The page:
Ethical Leadership

October 19, 2016 | Leadership

By: Dr. Jennifer Robinson, Ph.D.

“When you put your life in perspective, you realize how little time there is to make something truly significant out of it. To some people this might mean acquiring a lot of possessions, building a business, or owning property. There’s nothing wrong with these aspirations, but for me they pale in comparison to individuals who want to leave something more consequential as their legacy.” — Bill Daniels

Bill Daniels may not be a household name to most Utahns, but his connection to our state is an important one. He was the owner of the Utah Stars – the state’s first professional basketball team. The Stars won the ABA championship in their inaugural season in 1971 and were considered an incredibly successful team during their tenure. In 1975, just 16 games into the season, the team was forced to fold due to financial troubles for Mr. Daniels.

During the summer of 1980, Bill Daniels returned to Utah with a goal in mind – to pay back, with 8% interest per year, everyone who was owed money – players and coaches, shareholders, advertisers, sponsors, and season ticket holders. Mr. Daniel’s wasn’t legally obligated to pay this money back, he felt morally obligated to satisfy his debts.

Mr. Daniel’s concern about ethical business practices lead him to establish the Daniels Fund, a private charitable foundation dedicated to making life better for the people of Colorado, New Mexico, Utah, and Wyoming through its grants, scholarship program and ethics initiative. The David Eccles School of Business is proud to house the Daniels Fund Ethics Initiative that incorporates ethics, values, and personal integrity in business school curriculums.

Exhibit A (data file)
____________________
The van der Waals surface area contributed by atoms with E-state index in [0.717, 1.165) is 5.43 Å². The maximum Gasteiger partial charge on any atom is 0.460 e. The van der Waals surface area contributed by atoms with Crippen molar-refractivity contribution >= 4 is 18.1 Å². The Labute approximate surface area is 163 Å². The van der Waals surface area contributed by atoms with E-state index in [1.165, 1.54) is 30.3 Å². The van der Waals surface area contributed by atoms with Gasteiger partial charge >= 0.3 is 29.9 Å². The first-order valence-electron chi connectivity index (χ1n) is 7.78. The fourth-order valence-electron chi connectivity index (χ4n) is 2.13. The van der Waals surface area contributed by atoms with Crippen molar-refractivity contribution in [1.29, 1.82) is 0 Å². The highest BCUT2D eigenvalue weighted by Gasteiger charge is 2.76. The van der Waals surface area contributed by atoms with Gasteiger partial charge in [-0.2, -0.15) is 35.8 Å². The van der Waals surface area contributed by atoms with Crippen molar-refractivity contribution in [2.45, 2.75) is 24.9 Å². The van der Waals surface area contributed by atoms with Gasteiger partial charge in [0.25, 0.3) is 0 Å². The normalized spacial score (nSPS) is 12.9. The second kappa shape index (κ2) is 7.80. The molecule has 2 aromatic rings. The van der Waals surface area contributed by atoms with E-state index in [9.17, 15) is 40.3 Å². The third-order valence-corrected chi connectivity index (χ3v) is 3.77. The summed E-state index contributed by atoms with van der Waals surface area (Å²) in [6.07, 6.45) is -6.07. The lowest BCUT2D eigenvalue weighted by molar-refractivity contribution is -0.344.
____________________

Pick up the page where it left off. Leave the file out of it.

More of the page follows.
This fall, the Daniels Fund Ethics Initiative at the Eccles School recognized nine Utah businesses, government agencies, and nonprofits with the Ethical Leadership Award. The awards recognize organizations that embody the spirit of ethical leadership based on eight criteria:

  1. Integrity – Act with honesty in all situations
  2. Trust – Build trust in all stakeholder relationships
  3. Accountability – Accept responsibility for all decisions
  4. Transparency – Maintain open and truthful communications
  5. Fairness – Engage in fair competition and create equitable and just relationships
  6. Respect – Honor the rights, freedoms, views and property of others
  7. Rule of Law – Comply with the spirit and intent of laws and regulations
  8. Viability – Create long-term value for all relevant stakeholders

Congratulations to this year’s awardees:

Private Companies

Winner: Mark Miller Subaru

Finalists: Tink’s Superior Auto Parts and WCF Insurance

Nonprofits

Winner: National Ability Center

Finalists: Comunidades Unidas and Kostopulos Dream Foundation/Camp K

Governmental Agencies

Winner: Utah Developmental Disability Council

Finalists: Coalville City and Commission on Service and Volunteerism

Dr. Jennifer Robinson is the associate director at the Kem C. Gardner Policy Institute.